A Nebraska initiative focused on making a place for young people to come in resulted in a recruitment orientation committee, which established a “future community position” pool, which includes every position that could come open in the next five to 10 years.
“We developed a curriculum for kids willing to look at some of those, and one of the first things we put together for the course is a class on the rural ethic – being square with your neighbor, learning how to work and desiring to own. That has value,” said Sleight, adding some kids come in and say they “just” grew up on a farm or ranch. “That is the best learning place for analytical skills in the world. If they break down, they don’t walk to town until they try every possible thing to see if they can fix the equipment. What does the city kid do? He walks to town. Rural kids have a jump on analytical thinking we’ll never get in students who don’t have that responsibility.”
Sleight said the outcome of the course is a partnership description put together between the student and the farm, ranch, businessperson or professional. “The banker needs to show the student how to go to school, where to go and what they need to have when they come home. They need to give a paid internship during the summer, and probably have them on scholarship. That’s how they will come home.”
Of ag people or other professionals passing on their businesses to the next generation, Sleight said they need to be smart about it, and rather than selling to the highest bidder, consider the community. “Maybe I need to cut a deal with a young person and sell the farm or ranch at a cheap enough rate that they can make it, and continue the legacy,” he proposed.
In return, he said returning kids need to look at the collateral they’re building. “They can’t look at the amount they make every year or every month, but at the asset they’re building. Too often we want to compare ourselves with city folks, and we don’t look at the asset being built,” said Sleight.
Sleight said economic development councils often look at developing cottage industries that gross $5,000 to $20,000 per year. He asked why the time and effort is being spent there, instead of on agriculture, where 100 cows can gross $50,000 to $60,000 annually, depending on the year.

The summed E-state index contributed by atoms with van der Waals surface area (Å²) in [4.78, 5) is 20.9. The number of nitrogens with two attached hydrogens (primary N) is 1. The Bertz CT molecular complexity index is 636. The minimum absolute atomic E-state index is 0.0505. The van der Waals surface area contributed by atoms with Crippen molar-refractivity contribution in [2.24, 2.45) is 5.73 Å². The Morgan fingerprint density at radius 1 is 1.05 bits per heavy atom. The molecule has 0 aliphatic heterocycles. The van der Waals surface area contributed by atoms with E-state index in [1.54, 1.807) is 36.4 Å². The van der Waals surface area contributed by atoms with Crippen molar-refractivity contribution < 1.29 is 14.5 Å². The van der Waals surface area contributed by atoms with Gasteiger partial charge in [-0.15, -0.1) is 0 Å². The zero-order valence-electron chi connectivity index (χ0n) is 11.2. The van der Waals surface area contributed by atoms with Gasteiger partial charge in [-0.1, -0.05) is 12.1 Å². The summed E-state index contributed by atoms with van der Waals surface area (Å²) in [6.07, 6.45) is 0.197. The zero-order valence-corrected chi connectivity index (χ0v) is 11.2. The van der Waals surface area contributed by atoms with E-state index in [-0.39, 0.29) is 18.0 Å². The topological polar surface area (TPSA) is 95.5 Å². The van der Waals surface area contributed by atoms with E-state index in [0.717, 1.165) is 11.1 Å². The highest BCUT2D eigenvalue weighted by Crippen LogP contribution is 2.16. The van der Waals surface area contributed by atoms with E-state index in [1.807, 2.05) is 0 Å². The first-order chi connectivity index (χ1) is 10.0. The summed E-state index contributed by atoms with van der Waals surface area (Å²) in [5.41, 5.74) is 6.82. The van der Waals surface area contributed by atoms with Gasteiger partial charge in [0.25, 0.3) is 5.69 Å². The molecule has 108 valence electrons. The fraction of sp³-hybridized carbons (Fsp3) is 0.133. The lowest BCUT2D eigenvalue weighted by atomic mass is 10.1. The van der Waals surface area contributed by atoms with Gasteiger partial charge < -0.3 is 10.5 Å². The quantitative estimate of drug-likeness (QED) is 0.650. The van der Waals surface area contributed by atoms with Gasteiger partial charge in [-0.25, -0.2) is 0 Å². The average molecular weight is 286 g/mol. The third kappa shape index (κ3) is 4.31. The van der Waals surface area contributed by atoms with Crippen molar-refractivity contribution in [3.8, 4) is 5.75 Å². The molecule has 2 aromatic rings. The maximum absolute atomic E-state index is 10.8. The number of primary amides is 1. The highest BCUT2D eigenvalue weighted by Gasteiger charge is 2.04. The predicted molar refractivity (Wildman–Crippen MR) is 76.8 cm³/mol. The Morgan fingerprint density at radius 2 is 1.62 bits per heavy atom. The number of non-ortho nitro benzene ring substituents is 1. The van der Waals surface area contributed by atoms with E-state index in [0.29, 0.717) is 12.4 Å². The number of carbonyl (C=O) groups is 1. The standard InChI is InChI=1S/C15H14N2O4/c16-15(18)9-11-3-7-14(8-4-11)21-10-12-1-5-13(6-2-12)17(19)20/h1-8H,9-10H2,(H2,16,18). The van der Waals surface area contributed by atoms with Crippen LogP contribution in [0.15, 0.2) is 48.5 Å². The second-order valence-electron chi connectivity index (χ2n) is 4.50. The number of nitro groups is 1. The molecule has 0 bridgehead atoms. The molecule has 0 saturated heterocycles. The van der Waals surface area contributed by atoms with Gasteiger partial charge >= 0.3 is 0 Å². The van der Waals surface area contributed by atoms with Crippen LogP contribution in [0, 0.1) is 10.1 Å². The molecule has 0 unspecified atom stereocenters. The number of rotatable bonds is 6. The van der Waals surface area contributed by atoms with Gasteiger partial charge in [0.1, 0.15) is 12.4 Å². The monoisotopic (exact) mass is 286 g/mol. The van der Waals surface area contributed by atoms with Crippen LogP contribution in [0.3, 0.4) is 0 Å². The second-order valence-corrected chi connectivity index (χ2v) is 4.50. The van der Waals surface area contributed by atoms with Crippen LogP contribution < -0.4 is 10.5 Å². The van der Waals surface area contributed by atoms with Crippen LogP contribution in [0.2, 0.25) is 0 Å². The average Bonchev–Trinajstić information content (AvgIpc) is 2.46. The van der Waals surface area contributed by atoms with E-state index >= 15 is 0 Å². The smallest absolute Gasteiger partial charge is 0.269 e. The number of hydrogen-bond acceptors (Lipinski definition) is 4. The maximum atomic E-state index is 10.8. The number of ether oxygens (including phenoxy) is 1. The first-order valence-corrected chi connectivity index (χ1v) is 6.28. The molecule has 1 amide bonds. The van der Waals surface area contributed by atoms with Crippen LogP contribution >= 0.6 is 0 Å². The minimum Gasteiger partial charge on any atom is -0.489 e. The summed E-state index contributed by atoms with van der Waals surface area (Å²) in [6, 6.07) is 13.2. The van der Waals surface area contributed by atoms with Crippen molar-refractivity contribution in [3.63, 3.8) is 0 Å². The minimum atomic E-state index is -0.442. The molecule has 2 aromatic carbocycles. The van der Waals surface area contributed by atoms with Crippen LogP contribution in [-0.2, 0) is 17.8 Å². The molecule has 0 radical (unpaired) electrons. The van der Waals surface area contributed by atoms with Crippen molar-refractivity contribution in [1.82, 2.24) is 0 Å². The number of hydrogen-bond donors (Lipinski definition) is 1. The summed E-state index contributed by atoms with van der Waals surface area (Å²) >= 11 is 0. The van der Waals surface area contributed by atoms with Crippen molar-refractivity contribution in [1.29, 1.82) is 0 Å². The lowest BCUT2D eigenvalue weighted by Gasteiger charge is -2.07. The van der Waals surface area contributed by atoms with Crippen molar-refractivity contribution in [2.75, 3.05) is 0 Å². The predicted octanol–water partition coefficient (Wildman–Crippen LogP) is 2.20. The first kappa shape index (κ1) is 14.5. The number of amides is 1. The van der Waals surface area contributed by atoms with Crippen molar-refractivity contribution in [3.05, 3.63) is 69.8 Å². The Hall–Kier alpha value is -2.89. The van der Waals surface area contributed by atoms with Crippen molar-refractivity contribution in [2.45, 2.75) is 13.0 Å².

Speaking to ag students, Sleight said, “Our national cowherd is down, compared to history – the lowest number of cows since 1963. Our beef production is up with fewer cows, and we’ve done tremendous things to increase pregnancy rates and we’re becoming more efficient in producing beef, but there’s still capacity for more cows.”
One of the Nebraska College of Technical Agriculture’s solutions is the 100-cow program, where graduates purchase 100 cows from a producer upon graduation and go into partnership with him. From there, they can stick with the operation, or build collateral and move on, depending on the situation. Sleight pointed out that’s far better than graduating and working as a ranch hand, because all a ranch hand ever has is the same pickup he started with, while the graduate who becomes a partner can end up with 300 cows to take to the bank to obtain a loan for his own place.
“I think we have marvelous opportunities for entrepreneurship in agriculture,” said Sleight. “If you want to live in a rural community, you have to be able to think outside the box. Is this a challenge or an opportunity?”
Christy Martinez is managing editor of the Wyoming Livestock Roundup and can be reached at firstname.lastname@example.org.